PVDF film can be formed from a high molecular weight PVDF having a weight average Mw of 200,000-600,000, preferably 350,000-450,000. Blends of PVDF and alkyl (meth)acrylates polymers can be used in particular, polymethyl methacrylate. Typically, these blends can comprise 50-70% by weight of PVDF and 30-50% by weight of alkyl (meth)acrylate polymers, preferably, polymethyl methacrylate. Such blends may contain compatibilizers and other additives to stabilize the blend.
To provide an acceptable level of adhesion between the first and second layers of the novel sheet material, the PVF or PVDF film can be provided with a thin layer of an adhesive which can be an acrylic polymer and the adhesive layer can be placed in contact with the second layer. This layer can be clear and may contain one or more UV absorbers and/or UV stabilizers and other additives and mixtures thereof.
The second polymeric layer can be a pigmented layer containing pigments, dyes, flakes, such as aluminum flake, other additives, such as UV stabilizers and UV absorbers and mixtures of any thereof. An ionomer resin or m-VLDPE can be used as the polymeric component of the pigmented layer.
The ionomer resin used can be a copolymer of ethylene and a co-monomer with the co-monomer content being between 8-25% by weight, based on the weight of the copolymer, of a C3-C8 α,β ethylenically unsaturated mono-carboxylic acid at least 35% of the acid moieties neutralized with metal ions. The ionomer resin can be prepared by conventional polymerization techniques well known to one skilled in the art and can be neutralized with metal ions, in particular zinc, lithium, sodium, magnesium, calcium and any mixtures thereof. Typically useful ionomers can have an acid mole content above 0.7%, neutralization of the acid functional groups to a level greater than 40% and a MI (Melt Index) of less than 5 and preferably in the range of 0.4-4.0.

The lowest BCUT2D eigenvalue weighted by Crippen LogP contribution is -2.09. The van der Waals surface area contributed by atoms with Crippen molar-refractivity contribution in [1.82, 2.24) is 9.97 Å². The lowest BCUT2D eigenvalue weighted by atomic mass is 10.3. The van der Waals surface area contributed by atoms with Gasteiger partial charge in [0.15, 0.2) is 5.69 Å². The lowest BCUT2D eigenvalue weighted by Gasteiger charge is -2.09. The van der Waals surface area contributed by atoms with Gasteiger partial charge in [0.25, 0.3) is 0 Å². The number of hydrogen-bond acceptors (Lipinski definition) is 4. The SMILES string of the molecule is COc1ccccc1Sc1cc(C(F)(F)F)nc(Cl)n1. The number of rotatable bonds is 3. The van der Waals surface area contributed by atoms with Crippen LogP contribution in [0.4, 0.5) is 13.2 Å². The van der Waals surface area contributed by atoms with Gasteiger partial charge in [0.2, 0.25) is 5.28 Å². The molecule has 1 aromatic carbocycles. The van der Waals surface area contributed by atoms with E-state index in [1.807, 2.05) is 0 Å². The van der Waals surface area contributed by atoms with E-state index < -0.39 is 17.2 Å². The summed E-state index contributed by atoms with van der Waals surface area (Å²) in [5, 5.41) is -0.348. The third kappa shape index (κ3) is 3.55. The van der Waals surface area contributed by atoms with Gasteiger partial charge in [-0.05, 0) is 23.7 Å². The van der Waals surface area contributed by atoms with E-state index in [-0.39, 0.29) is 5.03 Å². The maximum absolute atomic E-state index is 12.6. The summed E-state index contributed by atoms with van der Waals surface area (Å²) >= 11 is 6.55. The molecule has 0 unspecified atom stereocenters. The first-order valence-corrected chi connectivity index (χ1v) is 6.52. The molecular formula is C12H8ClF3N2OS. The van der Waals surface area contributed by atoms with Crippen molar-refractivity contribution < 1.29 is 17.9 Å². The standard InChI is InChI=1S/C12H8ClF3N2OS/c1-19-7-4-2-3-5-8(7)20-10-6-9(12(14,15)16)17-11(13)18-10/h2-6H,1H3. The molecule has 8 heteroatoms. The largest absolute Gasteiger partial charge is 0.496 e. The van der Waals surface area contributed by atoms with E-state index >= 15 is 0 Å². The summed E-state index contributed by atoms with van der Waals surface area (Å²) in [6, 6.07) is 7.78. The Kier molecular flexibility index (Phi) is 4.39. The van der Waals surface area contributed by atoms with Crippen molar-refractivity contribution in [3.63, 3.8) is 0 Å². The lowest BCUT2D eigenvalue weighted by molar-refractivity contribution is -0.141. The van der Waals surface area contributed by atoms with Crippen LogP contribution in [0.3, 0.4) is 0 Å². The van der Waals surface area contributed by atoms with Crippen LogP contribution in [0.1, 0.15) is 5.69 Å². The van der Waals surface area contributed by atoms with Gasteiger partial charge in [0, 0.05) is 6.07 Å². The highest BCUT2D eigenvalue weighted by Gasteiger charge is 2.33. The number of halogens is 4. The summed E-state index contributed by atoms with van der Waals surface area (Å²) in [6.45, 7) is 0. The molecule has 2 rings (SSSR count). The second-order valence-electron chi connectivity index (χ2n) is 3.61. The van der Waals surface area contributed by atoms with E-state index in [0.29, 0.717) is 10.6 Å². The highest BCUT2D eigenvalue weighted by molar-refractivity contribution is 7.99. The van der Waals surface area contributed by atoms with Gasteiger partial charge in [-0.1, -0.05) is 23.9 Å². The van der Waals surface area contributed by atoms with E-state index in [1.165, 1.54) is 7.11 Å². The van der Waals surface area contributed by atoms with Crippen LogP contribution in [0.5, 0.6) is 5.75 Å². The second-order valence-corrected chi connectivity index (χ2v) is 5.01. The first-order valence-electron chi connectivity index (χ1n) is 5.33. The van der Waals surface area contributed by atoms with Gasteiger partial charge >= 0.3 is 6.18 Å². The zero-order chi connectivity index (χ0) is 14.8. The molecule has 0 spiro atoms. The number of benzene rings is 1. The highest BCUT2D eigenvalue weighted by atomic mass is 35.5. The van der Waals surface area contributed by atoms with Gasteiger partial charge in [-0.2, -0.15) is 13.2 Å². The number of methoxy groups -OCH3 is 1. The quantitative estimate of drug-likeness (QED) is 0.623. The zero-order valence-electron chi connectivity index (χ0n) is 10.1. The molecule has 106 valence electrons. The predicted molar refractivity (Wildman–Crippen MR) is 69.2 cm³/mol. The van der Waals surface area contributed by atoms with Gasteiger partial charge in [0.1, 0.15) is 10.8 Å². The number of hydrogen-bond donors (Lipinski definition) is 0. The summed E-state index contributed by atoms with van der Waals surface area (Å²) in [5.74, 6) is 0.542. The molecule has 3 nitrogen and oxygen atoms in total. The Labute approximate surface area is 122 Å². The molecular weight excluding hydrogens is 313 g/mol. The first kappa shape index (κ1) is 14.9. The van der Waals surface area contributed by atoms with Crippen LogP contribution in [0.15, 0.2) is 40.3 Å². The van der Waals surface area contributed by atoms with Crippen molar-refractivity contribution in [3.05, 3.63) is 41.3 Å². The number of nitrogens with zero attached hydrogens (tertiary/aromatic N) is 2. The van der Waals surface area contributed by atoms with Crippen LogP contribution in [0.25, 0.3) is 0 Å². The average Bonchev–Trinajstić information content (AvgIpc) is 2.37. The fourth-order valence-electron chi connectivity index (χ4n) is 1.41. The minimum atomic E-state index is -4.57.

The ionomers of the present invention can be derived from direct copolymers of ethylene and a C3-C8 α,β ethylenically unsaturated mono-carboxylic acid (ethylene acid copolymer) that is at least 35% neutralized with metal ions. “Direct copolymer” means that the copolymer is made by polymerization of monomers together at the same time, as distinct from a “graft copolymer” where a monomer is attached or polymerized onto an existing polymer chain. Methods of preparing such ionomers are well known and are described in U.S. Pat. No. 3,264,272, which is incorporated by reference herein. Preparation of the direct ethylene-acid copolymers on which the ionomers are based is described in U.S. Pat. No. 4,351,931, which is also incorporated by reference herein. Ethylene-acid copolymers with high levels of acid can be produced by use of “co-solvent technology” as described in U.S. Pat. No. 5,028,674 which is also incorporated herein by reference or by employing higher pressures than those at which copolymers with lower acid can be prepared.
The ethylene-acid copolymers used to make the ionomeric copolymer can be copolymers of ethylene and C3-C8 α,β ethylenically unsaturated mono-carboxylic acid, particularly acrylic or methacrylic acid. Preferred ethylene-acid copolymers are ethylene/acrylic acid and ethylene/methacrylic acid.
The ethylene-acid copolymers used to make the ionomer copolymers can have the acid moiety present in a high amount. The amount that will be considered as “high” can depend on which acid moiety is employed, particularly the molecular weight of the acid moiety. In the case of ethylene/(meth)acrylic acid, the preferred acid level is 10 to 25, (preferably 12 to 22, more preferably 14 to 22) wt. % based on the weight of the copolymer. One skilled in the art can determine the “high” acid levels for other acid moieties that are needed to get the desired gloss levels. For example acid copolymer can be ethylene/12.5% acrylic acid and ethylene/15% methacrylic acid polymers. Generally, if the acid level of the copolymer is increased transition temperatures are lowered while the available acid moieties for neutralizing increase. Higher levels of neutralization (acid level times neutralization extent) can improve hardness and mar resistance.